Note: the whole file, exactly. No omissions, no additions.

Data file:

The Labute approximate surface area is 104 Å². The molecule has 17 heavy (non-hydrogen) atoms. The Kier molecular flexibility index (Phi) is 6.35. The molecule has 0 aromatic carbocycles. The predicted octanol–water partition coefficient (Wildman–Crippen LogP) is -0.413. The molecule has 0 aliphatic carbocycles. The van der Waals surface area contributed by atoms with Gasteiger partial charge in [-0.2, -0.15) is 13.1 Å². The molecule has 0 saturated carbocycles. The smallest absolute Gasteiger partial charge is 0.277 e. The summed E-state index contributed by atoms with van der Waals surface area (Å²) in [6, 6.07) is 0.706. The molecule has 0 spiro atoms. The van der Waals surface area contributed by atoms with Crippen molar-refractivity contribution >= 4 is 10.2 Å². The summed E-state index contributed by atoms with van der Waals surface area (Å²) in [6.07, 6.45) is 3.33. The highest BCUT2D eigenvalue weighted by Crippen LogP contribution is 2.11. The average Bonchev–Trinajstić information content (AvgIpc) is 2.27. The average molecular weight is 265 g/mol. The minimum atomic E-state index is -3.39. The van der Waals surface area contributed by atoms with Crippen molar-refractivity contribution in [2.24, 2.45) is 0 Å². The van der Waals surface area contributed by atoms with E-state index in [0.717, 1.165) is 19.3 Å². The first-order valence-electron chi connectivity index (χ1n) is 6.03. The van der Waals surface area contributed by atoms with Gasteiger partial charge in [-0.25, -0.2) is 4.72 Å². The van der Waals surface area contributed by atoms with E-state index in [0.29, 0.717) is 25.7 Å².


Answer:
The Labute approximate surface area is 104 Å². The molecule has 17 heavy (non-hydrogen) atoms. The Kier molecular flexibility index (Phi) is 6.35. The molecule has 0 aromatic carbocycles. The predicted octanol–water partition coefficient (Wildman–Crippen LogP) is -0.413. The molecule has 0 aliphatic carbocycles. The van der Waals surface area contributed by atoms with Gasteiger partial charge in [-0.2, -0.15) is 13.1 Å². The molecule has 0 saturated carbocycles. The smallest absolute Gasteiger partial charge is 0.277 e. The summed E-state index contributed by atoms with van der Waals surface area (Å²) in [6, 6.07) is 0.706. The molecule has 0 spiro atoms. The van der Waals surface area contributed by atoms with Crippen molar-refractivity contribution >= 4 is 10.2 Å². The summed E-state index contributed by atoms with van der Waals surface area (Å²) in [6.07, 6.45) is 3.33. The highest BCUT2D eigenvalue weighted by Crippen LogP contribution is 2.11. The average Bonchev–Trinajstić information content (AvgIpc) is 2.27. The average molecular weight is 265 g/mol. The minimum atomic E-state index is -3.39. The van der Waals surface area contributed by atoms with Crippen molar-refractivity contribution in [2.24, 2.45) is 0 Å². The van der Waals surface area contributed by atoms with E-state index in [0.717, 1.165) is 19.3 Å². The first-order valence-electron chi connectivity index (χ1n) is 6.03. The van der Waals surface area contributed by atoms with Gasteiger partial charge in [-0.25, -0.2) is 4.72 Å². The van der Waals surface area contributed by atoms with E-state index in [0.29, 0.717) is 25.7 Å².